This blog will try to place these diagnoses in an historical context, and comment too on the uncertainties that historians face when describing the personalities of great men and women.

It was not long ago when psychohistory was all the rage in political science and history circles. Figures such as Michael Rogin (authors of studies of Nixon, Reagan, and Andrew Jackson) and Peter Loewenberg became celebrities in their respective fields. But by the time I hit graduate school at UCLA in 1983, such studies were thought to be ridiculously reductive. I remember (Trotskyist) Professor Robert Brenner, with (social democratic) Professor Loewenberg in attendance, telling his seminar that in his view, putting all your analytic eggs on relationships in the family of origin was absurd. And before this instance, Philip Rieff took  Freud to task for ignoring history as the engine for human conduct. Similarly, professional psychiatrists, epistemological materialists that they are,  tend now to dispense medication for problems ranging from anxiety attacks to schizophrenia.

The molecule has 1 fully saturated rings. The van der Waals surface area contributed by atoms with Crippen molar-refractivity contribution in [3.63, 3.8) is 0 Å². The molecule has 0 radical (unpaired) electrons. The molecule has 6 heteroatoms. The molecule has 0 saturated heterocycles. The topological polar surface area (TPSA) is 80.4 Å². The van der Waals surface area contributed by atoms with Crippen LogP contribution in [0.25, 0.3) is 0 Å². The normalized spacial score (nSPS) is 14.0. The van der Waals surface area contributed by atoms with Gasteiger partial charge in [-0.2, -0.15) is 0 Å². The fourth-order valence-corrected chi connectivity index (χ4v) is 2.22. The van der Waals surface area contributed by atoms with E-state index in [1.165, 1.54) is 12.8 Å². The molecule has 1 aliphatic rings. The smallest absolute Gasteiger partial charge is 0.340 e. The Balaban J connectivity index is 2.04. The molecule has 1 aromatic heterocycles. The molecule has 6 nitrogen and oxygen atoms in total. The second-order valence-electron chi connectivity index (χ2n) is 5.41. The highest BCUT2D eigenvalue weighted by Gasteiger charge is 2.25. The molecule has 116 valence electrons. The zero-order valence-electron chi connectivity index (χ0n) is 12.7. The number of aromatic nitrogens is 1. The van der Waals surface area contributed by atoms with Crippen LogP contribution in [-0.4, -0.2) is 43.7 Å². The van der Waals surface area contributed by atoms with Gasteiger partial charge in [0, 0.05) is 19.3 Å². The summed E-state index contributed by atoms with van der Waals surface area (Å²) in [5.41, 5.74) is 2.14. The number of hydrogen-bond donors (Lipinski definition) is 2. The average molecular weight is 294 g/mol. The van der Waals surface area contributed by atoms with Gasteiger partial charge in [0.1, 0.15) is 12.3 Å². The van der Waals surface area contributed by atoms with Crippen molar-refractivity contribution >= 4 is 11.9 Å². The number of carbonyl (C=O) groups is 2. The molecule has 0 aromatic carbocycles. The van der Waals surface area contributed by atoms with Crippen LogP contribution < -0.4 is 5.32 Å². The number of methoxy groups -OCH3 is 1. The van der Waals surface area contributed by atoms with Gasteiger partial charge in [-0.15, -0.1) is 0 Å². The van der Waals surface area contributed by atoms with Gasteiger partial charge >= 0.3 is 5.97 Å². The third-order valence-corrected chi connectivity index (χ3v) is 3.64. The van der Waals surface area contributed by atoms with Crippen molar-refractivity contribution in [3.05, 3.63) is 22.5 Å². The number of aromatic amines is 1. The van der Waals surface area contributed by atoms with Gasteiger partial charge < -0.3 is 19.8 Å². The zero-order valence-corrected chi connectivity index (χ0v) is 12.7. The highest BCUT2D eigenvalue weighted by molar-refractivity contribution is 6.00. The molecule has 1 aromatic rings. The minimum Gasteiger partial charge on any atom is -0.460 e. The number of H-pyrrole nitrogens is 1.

Psychoanalysis is often mocked as the ineffectual and expensive “talking cure,” while clinical psychologists are as divided among themselves as to clinical method as are psychoanalysts, with their famous internal debates between Kleinians, Jungians, orthodox Freudians, neo-Freudians, eclectics, etc.     So it takes a lot of self-confidence for someone without a Dr. after his name to propose that the President of the United States might be possessed of mental states that are dangerous to our national and personal security.  I am siding with Roger Simon here, perhaps because I am defending my own work as an intellectual historian along with his and that of every honorable artist. Although existentialists and their postmodern descendants will scoff at his/my (bourgeois) hubris, if you can’t think yourself into another person’s head, if you cannot piece together a history of thoughts and actions in your subject, then you have nothing to say, and nothing to give to the world but received opinions and other official platitudes. You might as well put down your pen and find a job that earns you an honest living.